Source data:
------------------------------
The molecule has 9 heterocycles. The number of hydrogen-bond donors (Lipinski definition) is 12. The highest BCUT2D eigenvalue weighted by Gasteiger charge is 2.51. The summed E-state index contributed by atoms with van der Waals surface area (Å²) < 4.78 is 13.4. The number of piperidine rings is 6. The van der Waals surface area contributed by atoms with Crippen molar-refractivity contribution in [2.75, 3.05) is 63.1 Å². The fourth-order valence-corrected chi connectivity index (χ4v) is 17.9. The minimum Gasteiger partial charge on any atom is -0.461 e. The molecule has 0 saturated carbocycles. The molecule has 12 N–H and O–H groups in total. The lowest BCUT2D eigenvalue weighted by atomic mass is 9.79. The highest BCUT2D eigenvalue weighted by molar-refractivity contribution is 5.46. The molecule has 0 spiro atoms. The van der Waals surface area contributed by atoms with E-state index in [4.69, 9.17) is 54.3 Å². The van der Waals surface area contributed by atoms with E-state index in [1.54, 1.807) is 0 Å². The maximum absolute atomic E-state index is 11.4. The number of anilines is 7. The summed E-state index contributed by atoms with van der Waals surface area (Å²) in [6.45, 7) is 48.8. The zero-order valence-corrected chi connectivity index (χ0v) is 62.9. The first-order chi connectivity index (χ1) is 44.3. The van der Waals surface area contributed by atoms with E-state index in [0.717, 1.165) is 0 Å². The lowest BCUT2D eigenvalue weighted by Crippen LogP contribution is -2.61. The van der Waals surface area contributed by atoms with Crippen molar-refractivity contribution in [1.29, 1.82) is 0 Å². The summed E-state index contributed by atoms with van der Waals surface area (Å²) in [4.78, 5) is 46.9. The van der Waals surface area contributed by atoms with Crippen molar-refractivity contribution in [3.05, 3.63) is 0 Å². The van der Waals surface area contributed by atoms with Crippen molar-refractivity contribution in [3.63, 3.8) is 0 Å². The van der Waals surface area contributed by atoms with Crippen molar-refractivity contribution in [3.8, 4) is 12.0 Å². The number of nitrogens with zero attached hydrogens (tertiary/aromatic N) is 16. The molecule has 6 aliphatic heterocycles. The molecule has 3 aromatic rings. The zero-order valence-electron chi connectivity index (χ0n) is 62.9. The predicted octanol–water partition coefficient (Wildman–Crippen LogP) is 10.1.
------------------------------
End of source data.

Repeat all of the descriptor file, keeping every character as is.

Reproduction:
The molecule has 9 heterocycles. The number of hydrogen-bond donors (Lipinski definition) is 12. The highest BCUT2D eigenvalue weighted by Gasteiger charge is 2.51. The summed E-state index contributed by atoms with van der Waals surface area (Å²) < 4.78 is 13.4. The number of piperidine rings is 6. The van der Waals surface area contributed by atoms with Crippen molar-refractivity contribution in [2.75, 3.05) is 63.1 Å². The fourth-order valence-corrected chi connectivity index (χ4v) is 17.9. The minimum Gasteiger partial charge on any atom is -0.461 e. The molecule has 0 saturated carbocycles. The molecule has 12 N–H and O–H groups in total. The lowest BCUT2D eigenvalue weighted by atomic mass is 9.79. The highest BCUT2D eigenvalue weighted by molar-refractivity contribution is 5.46. The molecule has 0 spiro atoms. The van der Waals surface area contributed by atoms with E-state index in [4.69, 9.17) is 54.3 Å². The van der Waals surface area contributed by atoms with E-state index in [1.54, 1.807) is 0 Å². The maximum absolute atomic E-state index is 11.4. The number of anilines is 7. The summed E-state index contributed by atoms with van der Waals surface area (Å²) in [6.45, 7) is 48.8. The zero-order valence-corrected chi connectivity index (χ0v) is 62.9. The first-order chi connectivity index (χ1) is 44.3. The van der Waals surface area contributed by atoms with E-state index in [0.717, 1.165) is 0 Å². The lowest BCUT2D eigenvalue weighted by Crippen LogP contribution is -2.61. The van der Waals surface area contributed by atoms with Crippen molar-refractivity contribution in [1.29, 1.82) is 0 Å². The summed E-state index contributed by atoms with van der Waals surface area (Å²) in [4.78, 5) is 46.9. The van der Waals surface area contributed by atoms with Crippen molar-refractivity contribution in [3.05, 3.63) is 0 Å². The van der Waals surface area contributed by atoms with Crippen molar-refractivity contribution in [3.63, 3.8) is 0 Å². The van der Waals surface area contributed by atoms with Crippen molar-refractivity contribution in [3.8, 4) is 12.0 Å². The number of nitrogens with zero attached hydrogens (tertiary/aromatic N) is 16. The molecule has 6 aliphatic heterocycles. The molecule has 3 aromatic rings. The zero-order valence-electron chi connectivity index (χ0n) is 62.9. The predicted octanol–water partition coefficient (Wildman–Crippen LogP) is 10.1.